Paul is a bi-lingual mechanical engineer who recently returned from Japan where he completed a postgraduate degree and worked (for 3 years) for a large industrial firm on the problems of friction in high stress-bearing components in heavy equipment. He wasn't worried that he had no job to come back to. The week after arriving home, he emailed his CV to all the largish metal fabrication firms in the large city in which he lives, about half a dozen companies. Of the six companies, three did not reply at all or return follow-up phone calls.
Two replied with a standard email saying they 'had no position at the present time' but indicating that any future positions would be advertised on the internet and he might like to apply then.
One company did reply personally, asking him for an interview straight away. At this company, a substantial exporter of industrial equipment, he was interviewed by the technical director, George, who quickly recognised the quality of Paul's technical knowledge and skill, and offered a job immediately. There was no vacant position as such but he felt Paul's potential value to the firm was too good to be missed or lost to competitors. George suggested a very competitive starting salary subject to annual review and said:
Come back on Monday, we'll have an office and a high-powered computer for you. You can start work on any design problems you see in our manufacturing.
Paul was very impressed and accepted the job on the spot. Things went along very well for the first couple of months. The HR department ran a very good induction programme. He was introduced by George to all the key department heads. They did give him a top scientific computer and he had lots of professional engineers to talk to in the department. He was impressed: the place was very engineering-driven.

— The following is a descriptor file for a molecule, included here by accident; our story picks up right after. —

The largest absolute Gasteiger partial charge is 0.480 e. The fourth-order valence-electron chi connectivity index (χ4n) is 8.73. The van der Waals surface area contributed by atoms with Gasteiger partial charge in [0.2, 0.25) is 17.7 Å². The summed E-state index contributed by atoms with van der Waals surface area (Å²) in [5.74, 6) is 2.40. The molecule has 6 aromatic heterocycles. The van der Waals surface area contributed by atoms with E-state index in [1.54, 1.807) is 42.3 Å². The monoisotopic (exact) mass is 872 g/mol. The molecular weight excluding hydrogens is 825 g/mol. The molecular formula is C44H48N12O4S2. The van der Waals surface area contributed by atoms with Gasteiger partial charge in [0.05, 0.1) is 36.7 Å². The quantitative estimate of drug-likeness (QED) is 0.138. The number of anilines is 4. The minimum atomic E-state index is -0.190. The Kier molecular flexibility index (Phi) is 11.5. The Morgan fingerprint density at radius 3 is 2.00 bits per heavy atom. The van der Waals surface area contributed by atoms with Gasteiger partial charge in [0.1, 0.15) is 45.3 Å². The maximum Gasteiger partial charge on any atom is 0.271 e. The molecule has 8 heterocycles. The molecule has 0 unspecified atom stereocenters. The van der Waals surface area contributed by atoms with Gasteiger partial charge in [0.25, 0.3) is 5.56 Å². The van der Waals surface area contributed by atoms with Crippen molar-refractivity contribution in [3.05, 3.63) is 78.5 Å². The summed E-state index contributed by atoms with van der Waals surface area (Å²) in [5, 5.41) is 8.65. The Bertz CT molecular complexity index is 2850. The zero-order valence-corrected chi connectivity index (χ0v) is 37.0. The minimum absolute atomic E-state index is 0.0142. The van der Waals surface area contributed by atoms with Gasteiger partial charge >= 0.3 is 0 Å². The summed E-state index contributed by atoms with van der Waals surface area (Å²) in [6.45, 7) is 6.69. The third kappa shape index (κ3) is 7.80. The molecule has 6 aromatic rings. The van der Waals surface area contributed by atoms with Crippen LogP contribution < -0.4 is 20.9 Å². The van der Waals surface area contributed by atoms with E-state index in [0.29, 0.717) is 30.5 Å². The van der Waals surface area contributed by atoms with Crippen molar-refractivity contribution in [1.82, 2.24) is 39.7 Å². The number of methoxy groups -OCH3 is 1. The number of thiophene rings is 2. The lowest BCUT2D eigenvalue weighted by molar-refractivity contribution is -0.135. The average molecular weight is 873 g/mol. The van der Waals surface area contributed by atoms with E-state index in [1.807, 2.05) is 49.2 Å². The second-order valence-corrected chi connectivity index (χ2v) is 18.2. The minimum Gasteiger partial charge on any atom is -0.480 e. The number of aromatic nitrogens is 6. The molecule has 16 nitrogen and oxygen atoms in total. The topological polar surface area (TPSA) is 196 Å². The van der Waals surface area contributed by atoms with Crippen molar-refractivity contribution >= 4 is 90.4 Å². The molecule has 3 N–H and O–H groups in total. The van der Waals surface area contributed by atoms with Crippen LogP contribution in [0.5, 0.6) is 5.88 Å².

After a couple of months, he began to spend more time on the shop floor where the blue- collar staff began to trust him and confide their feelings about the technical department. They described it as superior and dangerously out-of-touch with what was really sub-standard in the manufacturing processes (or words to that effect, expressed more directly in the vernacular). Although the company had trained them very well in quality management, they felt that the professional engineers still did not listen to 'unskilled workers'.
Taking on board some of their observations about processes and working from his own experience offshore, Paul redesigned some components in a way that impressed George because of their potential for better quality at lower unit cost. He subsequently made a presentation to the CEO on the plans that Paul had drawn up. What annoyed Paul, however, was that he did not get the chance to present the drawings with George to the CEO. An internal company newsletter which came out subsequently talked about the planned changes but attributed them anonymously to the technical department. Wondering what sort of politics were going on, Paul mentioned this to one of the other graduate engineers who had been there longer. He simply replied:
This whole place is political but we're well paid and we have real colleagues to talk to. If I was you I'd just do my job and not rock the boat.
Paul is not impressed but keeps his mouth shut for the time being.
If Paul is not an unusual case, how would you describe, and rate, this company's recruitment strategy?
What strengths and weaknesses does this company have in its management of people? Apply the AMO framework to your analysis and consider both the engineering department and shop-floor workers.
What could this company do better in its management of people? Consider both highly educated individuals like Paul and the shop-floor workers